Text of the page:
E.g., 04/10/2020
E.g., 04/10/2020

Bridging Continents, Machine Translation, and Books

By: Fabiano Cid, COO - Ccaps Translation and Localization

In April 2013, Ccaps was approached by a major, global player in the editorial market that wanted to leverage the opportunities opened by the emergence of a powerful middle class in Brazil. While Brazilians today have better access to the Internet and the country has decreased the level of illiteracy to virtually zero, learning a foreign language is still a challenge for most. However, with the recent arrival of Amazon in Brazil, books are being sold in droves and competition in the editorial market has never been tougher.

With thousands of titles available in English, the European headquarters decided to benefit from the new scenario and translate 1,000 technical books into Brazilian Portuguese. There were only two problems that most of us language service providers are familiar with: their budget was rather limited and the turnaround times were impossibly short.

As an entrepreneur, I am tempted by challenges and attracted by numbers, especially large ones. A quick calculation put some magic figures in my head: 100 million words (and quite a few additional figures in my revenue too!). Diego Bartolomé was a colleague on the GALA Board at the time and I knew he would be able to come up with some innovative pricing solutions for this specific enterprise. Ccaps and tauyou responded to the prospect with a combination of machine translation (MT) and human post-editing that seemed unbeatable.

It was not unbeatable. Or at least we think so, since the prospect never replied to our proposal. In fact, the third or fourth version of the proposal, which had to be adapted to their changes to the original scope, their attempt to engage another LSP and MT solution, and their revisited deadlines, which almost drove the whole team crazy. My bad perhaps, since I should have qualified them and realized from the start that it would have never worked. But could you resist to such a challenge and perhaps an unmatched opportunity to enter in a whole new field of business while making history in the Brazilian translation market? We could be legend!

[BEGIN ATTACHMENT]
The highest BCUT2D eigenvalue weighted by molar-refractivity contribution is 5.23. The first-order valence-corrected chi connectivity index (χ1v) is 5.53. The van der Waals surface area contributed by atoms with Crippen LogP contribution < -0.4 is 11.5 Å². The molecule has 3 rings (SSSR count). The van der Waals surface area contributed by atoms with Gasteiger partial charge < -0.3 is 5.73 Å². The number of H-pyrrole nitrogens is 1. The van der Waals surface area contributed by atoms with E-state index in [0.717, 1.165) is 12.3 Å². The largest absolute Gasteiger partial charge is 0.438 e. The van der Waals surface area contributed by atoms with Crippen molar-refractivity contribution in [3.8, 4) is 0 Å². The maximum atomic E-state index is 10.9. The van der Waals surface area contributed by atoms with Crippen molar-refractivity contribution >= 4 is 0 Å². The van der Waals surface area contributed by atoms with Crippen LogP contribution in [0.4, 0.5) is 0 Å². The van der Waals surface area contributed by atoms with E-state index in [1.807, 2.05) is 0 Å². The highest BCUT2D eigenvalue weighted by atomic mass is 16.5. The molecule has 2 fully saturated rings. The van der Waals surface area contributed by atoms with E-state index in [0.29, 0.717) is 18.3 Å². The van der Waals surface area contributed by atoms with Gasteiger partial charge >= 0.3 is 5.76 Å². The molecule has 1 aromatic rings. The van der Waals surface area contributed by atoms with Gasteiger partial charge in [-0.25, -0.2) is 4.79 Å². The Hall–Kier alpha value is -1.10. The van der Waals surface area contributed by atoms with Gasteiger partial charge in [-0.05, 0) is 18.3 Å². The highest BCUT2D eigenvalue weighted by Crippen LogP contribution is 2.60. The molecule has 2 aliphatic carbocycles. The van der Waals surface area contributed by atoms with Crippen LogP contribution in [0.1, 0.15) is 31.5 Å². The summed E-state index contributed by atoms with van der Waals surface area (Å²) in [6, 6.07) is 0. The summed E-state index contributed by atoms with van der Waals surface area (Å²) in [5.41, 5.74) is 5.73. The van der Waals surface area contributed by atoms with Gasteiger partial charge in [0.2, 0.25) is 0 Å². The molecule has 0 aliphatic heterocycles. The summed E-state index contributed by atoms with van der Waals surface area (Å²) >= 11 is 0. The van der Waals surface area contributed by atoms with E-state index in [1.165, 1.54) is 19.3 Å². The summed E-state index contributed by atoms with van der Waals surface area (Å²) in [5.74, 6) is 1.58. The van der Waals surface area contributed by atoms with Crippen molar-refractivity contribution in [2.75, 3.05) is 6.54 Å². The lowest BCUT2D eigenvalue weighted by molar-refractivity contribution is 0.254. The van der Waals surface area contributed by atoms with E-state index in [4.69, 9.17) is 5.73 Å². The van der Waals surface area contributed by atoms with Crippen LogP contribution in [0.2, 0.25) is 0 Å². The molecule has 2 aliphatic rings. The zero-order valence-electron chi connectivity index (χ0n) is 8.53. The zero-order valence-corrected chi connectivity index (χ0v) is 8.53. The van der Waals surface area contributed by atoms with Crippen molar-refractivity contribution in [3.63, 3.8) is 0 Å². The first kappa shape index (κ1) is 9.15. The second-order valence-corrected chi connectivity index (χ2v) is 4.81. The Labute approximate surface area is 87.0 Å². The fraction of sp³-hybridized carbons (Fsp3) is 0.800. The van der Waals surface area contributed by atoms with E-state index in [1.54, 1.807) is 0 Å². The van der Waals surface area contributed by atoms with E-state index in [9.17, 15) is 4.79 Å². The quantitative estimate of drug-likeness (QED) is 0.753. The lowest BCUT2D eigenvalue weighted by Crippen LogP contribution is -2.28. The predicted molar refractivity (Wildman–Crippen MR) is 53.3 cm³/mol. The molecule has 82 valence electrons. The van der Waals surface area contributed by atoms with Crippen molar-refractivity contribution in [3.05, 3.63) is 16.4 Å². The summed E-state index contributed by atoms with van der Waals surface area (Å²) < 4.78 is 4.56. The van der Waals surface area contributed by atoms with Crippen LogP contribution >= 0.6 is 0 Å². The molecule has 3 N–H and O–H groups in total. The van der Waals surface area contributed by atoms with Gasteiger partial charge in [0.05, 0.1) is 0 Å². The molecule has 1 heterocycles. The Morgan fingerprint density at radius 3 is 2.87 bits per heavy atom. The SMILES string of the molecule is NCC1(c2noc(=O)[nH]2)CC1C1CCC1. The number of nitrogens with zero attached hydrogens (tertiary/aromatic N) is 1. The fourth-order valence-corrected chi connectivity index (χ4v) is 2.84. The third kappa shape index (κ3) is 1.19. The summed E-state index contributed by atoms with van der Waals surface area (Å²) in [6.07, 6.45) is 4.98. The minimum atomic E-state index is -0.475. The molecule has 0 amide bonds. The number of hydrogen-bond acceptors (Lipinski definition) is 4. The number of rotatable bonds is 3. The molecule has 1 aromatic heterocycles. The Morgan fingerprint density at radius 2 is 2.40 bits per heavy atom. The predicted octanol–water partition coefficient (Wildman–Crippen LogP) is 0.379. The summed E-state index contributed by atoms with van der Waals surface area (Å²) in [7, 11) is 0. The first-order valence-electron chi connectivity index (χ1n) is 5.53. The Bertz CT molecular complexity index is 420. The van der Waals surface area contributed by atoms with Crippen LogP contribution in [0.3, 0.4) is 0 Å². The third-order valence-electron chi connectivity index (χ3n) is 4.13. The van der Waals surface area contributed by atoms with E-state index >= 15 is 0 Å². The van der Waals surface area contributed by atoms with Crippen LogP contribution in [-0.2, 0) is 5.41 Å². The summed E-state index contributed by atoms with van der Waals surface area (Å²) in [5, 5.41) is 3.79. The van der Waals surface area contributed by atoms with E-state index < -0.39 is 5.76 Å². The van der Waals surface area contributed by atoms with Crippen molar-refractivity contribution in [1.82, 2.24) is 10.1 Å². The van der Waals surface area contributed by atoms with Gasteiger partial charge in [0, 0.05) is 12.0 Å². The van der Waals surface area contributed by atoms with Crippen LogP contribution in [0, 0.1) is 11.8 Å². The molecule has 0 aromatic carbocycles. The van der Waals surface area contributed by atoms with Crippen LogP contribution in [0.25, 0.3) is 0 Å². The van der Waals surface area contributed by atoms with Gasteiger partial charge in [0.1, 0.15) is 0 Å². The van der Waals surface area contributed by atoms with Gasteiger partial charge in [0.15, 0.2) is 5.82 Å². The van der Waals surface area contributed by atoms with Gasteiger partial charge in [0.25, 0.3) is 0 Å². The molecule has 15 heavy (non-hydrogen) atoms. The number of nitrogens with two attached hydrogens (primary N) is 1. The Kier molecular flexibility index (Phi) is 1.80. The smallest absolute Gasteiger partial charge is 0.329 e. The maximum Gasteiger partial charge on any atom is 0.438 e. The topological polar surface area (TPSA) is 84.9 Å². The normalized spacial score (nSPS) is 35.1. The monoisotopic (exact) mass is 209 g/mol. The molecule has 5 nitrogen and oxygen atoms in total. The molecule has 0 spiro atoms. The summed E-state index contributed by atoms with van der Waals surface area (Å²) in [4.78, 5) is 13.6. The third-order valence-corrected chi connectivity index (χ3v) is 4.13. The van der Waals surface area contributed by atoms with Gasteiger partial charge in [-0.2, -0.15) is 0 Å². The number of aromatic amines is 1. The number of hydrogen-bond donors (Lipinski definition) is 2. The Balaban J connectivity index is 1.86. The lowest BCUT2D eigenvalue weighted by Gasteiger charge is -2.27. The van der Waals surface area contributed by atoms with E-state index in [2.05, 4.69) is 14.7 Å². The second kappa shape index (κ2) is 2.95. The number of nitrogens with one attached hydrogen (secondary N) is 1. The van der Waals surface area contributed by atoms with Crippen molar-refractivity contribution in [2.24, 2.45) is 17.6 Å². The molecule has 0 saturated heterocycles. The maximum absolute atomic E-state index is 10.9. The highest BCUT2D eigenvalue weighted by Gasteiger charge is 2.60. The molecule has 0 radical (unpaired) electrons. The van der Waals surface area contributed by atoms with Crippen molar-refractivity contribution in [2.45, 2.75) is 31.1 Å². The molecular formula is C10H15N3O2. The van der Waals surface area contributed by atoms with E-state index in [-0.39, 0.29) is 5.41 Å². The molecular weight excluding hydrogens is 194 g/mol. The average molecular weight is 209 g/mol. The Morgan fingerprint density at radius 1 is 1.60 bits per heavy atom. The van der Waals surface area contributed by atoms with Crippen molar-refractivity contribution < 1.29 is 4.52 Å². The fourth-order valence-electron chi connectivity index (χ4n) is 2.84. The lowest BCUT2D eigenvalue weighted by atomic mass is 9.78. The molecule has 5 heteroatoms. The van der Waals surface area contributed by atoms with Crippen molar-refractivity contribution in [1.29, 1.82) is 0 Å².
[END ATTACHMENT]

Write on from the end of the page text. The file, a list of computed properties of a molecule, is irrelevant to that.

We have all faced unrealistic deadlines with laughable budgets and delusional expectations of quality level. The problem is, how do you deal with them without the regret of having to just say "no" and move forward to the next project? Even if you accept the challenge and win the bid, how do you communicate that to your miserable production team? Or even worse, how do you deal with the situation when everything starts falling apart and you hear that annoying little voice in your head repeating over and over, "I told you so, I told you so"? Are the possibilities created by machine translation driving clients more insane and hopeful than before?

This is exactly what I want to debate with you later this month in Istanbul, during my session at the GALA's Language of Business Conference. In "How We Failed to Win a 100,000,000 Word Contract… and What We Will Do Differently Next Time," Diego will help me revive each step of the process and freely discuss with the audience how we could have done better. Depending on the level of engagement, we may even take this further and extend the discussions to Knowledgefest, where a panel formed by a global buyer and a sales consultant will join us and judge the best solution proposed by audience members.

Looking forward to seeing you there!

Fabiano Cid

Fabiano Cid is the COO of OXO. An active member of the language services industry, he was one of the co-creators of Think Latin America and is currently a member of the Advisory Board for Women in Localization. During his tenure at the Globalization and Localization Association (GALA), he served as an Ambassador and Chairperson of the Board.